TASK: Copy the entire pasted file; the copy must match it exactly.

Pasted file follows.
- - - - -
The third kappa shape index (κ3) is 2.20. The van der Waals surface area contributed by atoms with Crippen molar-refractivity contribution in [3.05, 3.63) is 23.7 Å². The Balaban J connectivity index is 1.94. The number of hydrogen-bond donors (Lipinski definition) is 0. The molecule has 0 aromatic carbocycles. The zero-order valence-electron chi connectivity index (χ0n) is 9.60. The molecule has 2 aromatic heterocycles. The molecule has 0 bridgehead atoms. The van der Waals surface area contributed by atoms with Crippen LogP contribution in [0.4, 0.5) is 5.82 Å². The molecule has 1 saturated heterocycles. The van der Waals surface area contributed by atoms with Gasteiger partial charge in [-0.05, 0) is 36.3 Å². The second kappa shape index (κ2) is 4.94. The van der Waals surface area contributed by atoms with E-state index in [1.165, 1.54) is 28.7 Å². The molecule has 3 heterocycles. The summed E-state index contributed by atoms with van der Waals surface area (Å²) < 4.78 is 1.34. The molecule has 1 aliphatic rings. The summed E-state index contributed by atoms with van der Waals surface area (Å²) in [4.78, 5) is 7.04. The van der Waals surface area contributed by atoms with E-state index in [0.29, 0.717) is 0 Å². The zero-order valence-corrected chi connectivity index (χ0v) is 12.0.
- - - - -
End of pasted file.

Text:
The third kappa shape index (κ3) is 2.20. The van der Waals surface area contributed by atoms with Crippen molar-refractivity contribution in [3.05, 3.63) is 23.7 Å². The Balaban J connectivity index is 1.94. The number of hydrogen-bond donors (Lipinski definition) is 0. The molecule has 0 aromatic carbocycles. The zero-order valence-electron chi connectivity index (χ0n) is 9.60. The molecule has 2 aromatic heterocycles. The molecule has 0 bridgehead atoms. The van der Waals surface area contributed by atoms with Crippen LogP contribution in [0.4, 0.5) is 5.82 Å². The molecule has 1 saturated heterocycles. The van der Waals surface area contributed by atoms with Gasteiger partial charge in [-0.05, 0) is 36.3 Å². The second kappa shape index (κ2) is 4.94. The van der Waals surface area contributed by atoms with E-state index in [1.165, 1.54) is 28.7 Å². The molecule has 3 heterocycles. The summed E-state index contributed by atoms with van der Waals surface area (Å²) < 4.78 is 1.34. The molecule has 1 aliphatic rings. The summed E-state index contributed by atoms with van der Waals surface area (Å²) in [4.78, 5) is 7.04. The van der Waals surface area contributed by atoms with E-state index in [0.29, 0.717) is 0 Å². The zero-order valence-corrected chi connectivity index (χ0v) is 12.0.